# ATNF VLBI Wiki

### Site Tools

difx:difx2.0statbased

# Differences

This shows you the differences between two versions of the page.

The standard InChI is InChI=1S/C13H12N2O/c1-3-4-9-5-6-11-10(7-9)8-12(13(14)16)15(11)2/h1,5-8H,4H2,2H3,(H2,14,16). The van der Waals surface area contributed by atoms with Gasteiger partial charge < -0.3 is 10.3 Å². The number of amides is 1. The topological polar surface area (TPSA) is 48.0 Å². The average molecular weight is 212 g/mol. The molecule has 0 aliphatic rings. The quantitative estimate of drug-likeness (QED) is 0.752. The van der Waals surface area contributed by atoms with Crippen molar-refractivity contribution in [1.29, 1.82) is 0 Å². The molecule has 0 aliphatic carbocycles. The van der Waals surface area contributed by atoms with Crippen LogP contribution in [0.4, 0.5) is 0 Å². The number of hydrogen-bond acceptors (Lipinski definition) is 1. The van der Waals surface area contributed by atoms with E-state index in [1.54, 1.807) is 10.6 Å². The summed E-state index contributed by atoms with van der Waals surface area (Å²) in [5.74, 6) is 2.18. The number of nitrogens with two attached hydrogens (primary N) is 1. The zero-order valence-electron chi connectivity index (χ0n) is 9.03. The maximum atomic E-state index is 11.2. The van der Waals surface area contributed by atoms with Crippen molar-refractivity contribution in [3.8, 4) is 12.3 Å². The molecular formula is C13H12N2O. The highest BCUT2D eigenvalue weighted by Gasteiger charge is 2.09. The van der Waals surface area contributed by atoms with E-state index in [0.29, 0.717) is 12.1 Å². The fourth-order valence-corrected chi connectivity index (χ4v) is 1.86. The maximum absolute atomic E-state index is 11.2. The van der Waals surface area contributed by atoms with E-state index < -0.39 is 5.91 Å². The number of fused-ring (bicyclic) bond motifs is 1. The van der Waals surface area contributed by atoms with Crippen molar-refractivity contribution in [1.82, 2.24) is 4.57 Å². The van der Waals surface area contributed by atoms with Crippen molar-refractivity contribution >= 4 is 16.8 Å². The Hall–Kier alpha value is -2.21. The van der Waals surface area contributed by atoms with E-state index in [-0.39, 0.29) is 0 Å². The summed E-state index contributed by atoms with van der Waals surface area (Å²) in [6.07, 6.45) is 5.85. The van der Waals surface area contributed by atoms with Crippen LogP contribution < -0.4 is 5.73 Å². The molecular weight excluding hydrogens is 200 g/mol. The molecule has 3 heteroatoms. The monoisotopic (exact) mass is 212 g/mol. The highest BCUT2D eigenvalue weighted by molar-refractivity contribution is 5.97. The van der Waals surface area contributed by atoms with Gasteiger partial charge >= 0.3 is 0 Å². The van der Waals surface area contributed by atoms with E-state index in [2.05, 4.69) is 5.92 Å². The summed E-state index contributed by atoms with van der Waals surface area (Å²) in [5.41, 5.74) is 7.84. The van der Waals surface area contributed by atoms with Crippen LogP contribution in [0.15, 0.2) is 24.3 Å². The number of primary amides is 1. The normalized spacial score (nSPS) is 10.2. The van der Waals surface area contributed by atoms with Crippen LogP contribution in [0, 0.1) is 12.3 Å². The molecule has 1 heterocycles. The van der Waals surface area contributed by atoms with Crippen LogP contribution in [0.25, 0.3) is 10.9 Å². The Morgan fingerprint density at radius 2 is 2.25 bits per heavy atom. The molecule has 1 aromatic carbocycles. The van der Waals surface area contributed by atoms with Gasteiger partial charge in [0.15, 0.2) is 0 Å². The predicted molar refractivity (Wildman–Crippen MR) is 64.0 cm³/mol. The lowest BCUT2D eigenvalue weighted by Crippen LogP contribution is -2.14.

difx:difx2.0statbased [2009/10/29 07:19]adamdeller difx:difx2.0statbased [2015/10/21 10:08] (current) Both sides previous revision Previous revision 2009/10/29 07:24 adamdeller 2009/10/29 07:19 adamdeller 2009/10/29 07:18 adamdeller 2009/10/29 07:17 adamdeller 2009/10/29 07:14 adamdeller 2009/10/29 07:14 adamdeller created Next revision Previous revision 2009/10/29 07:24 adamdeller 2009/10/29 07:19 adamdeller 2009/10/29 07:18 adamdeller 2009/10/29 07:17 adamdeller 2009/10/29 07:14 adamdeller 2009/10/29 07:14 adamdeller created Line 1: Line 1: + ====== DiFX2.0 station-based efficiency improvements ====== ====== DiFX2.0 station-based efficiency improvements ====== Line 7: Line 8: {{stationbased_before.png?800}} {{stationbased_before.png?800}} - However, in most situations, the phase increment from one sample (or one channel) to the next is a constant amount.  (The exception to this, quadratic approximations for fringe rotation, is handled in a piecewise linear fashion, which uses essentially the same approach as described below, with one extra step I won't detail here).  When this is the case, it is unnecessary to calculate the sin/cos for every single sample/channel.  You can do one stretch of N samples/channels, then do every Nth sample/channel after that, and fill in the gaps by complex multiplying the first N channels with every Nth channel as shown below: + However, in most situations, the phase increment from one sample (or one channel) to the next is a constant amount.  (The exception to this, quadratic approximations for fringe rotation, is handled in a piecewise linear fashion, which uses essentially the same approach as described below, with one extra step I won't detail here).  When this is the case, it is unnecessary to calculate the sin/cos for every single sample/channel of the N you have.  You can do one stretch of M samples/channels, then do every Mth sample/channel after that, and fill in the gaps by complex multiplying the first M channels with every Mth channel as shown below: {{stationbased_after.png?800}} {{stationbased_after.png?800}} - This slashes the number of sin/cos operations needed, which is a big saving because they are actually rather expensive.  In DiFX1.5, sin/cos operations dominate the station-based cost; in DiFX2.0, the FFT dominates, which is as it should be. + This slashes the number of sin/cos operations needed, which is a big saving because they are actually rather expensive.  Rather than doing N sin/cos operations, you are now doing M + N/M.  For N=1024 and M=32, that means you are doing 64 instead of 1024 - a saving of a factor of 16.  The complex multiplications to fill in the gaps are much cheaper and can be considered virtually negligible.  In DiFX1.5, sin/cos operations dominate the station-based cost; in DiFX2.0, the FFT dominates, which is as it should be.